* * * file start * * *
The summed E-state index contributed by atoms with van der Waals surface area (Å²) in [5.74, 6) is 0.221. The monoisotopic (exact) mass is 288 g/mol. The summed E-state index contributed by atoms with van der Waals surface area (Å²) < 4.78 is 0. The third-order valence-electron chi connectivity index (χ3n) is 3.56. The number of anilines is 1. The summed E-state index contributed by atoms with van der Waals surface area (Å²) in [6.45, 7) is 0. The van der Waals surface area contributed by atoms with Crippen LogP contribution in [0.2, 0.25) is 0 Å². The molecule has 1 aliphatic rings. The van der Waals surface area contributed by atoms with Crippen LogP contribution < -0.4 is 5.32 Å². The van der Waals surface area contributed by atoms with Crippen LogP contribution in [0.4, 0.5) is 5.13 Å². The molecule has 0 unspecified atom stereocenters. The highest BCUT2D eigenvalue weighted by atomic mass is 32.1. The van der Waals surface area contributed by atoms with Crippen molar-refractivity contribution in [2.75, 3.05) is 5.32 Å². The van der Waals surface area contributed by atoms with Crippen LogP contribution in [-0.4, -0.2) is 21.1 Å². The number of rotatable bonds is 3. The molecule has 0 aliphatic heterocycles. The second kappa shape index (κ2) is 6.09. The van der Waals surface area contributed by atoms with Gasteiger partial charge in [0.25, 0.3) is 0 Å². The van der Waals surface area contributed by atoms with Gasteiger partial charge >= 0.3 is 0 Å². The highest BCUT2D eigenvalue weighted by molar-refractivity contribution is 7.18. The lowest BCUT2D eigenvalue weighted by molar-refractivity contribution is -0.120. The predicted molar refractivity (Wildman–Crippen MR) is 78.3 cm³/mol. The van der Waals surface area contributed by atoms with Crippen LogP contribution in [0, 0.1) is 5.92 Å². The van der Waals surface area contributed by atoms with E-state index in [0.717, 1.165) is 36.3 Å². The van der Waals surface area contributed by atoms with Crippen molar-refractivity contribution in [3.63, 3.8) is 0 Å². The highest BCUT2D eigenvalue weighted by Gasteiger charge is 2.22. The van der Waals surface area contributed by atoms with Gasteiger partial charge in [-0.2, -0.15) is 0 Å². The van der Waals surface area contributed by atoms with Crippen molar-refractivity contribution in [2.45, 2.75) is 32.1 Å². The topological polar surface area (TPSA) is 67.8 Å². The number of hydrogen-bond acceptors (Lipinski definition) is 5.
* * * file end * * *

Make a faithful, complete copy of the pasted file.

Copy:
The summed E-state index contributed by atoms with van der Waals surface area (Å²) in [5.74, 6) is 0.221. The monoisotopic (exact) mass is 288 g/mol. The summed E-state index contributed by atoms with van der Waals surface area (Å²) < 4.78 is 0. The third-order valence-electron chi connectivity index (χ3n) is 3.56. The number of anilines is 1. The summed E-state index contributed by atoms with van der Waals surface area (Å²) in [6.45, 7) is 0. The van der Waals surface area contributed by atoms with Crippen LogP contribution in [0.2, 0.25) is 0 Å². The molecule has 1 aliphatic rings. The van der Waals surface area contributed by atoms with Crippen LogP contribution < -0.4 is 5.32 Å². The van der Waals surface area contributed by atoms with Crippen LogP contribution in [0.4, 0.5) is 5.13 Å². The molecule has 0 unspecified atom stereocenters. The highest BCUT2D eigenvalue weighted by atomic mass is 32.1. The van der Waals surface area contributed by atoms with Crippen molar-refractivity contribution in [2.75, 3.05) is 5.32 Å². The van der Waals surface area contributed by atoms with Crippen LogP contribution in [-0.4, -0.2) is 21.1 Å². The number of rotatable bonds is 3. The molecule has 0 aliphatic heterocycles. The second kappa shape index (κ2) is 6.09. The van der Waals surface area contributed by atoms with Gasteiger partial charge in [0.25, 0.3) is 0 Å². The van der Waals surface area contributed by atoms with Gasteiger partial charge >= 0.3 is 0 Å². The highest BCUT2D eigenvalue weighted by molar-refractivity contribution is 7.18. The lowest BCUT2D eigenvalue weighted by molar-refractivity contribution is -0.120. The predicted molar refractivity (Wildman–Crippen MR) is 78.3 cm³/mol. The van der Waals surface area contributed by atoms with Crippen LogP contribution in [0, 0.1) is 5.92 Å². The van der Waals surface area contributed by atoms with E-state index in [0.717, 1.165) is 36.3 Å². The van der Waals surface area contributed by atoms with Crippen molar-refractivity contribution in [3.63, 3.8) is 0 Å². The highest BCUT2D eigenvalue weighted by Gasteiger charge is 2.22. The van der Waals surface area contributed by atoms with Gasteiger partial charge in [-0.2, -0.15) is 0 Å². The van der Waals surface area contributed by atoms with Crippen molar-refractivity contribution in [2.45, 2.75) is 32.1 Å². The topological polar surface area (TPSA) is 67.8 Å². The number of hydrogen-bond acceptors (Lipinski definition) is 5.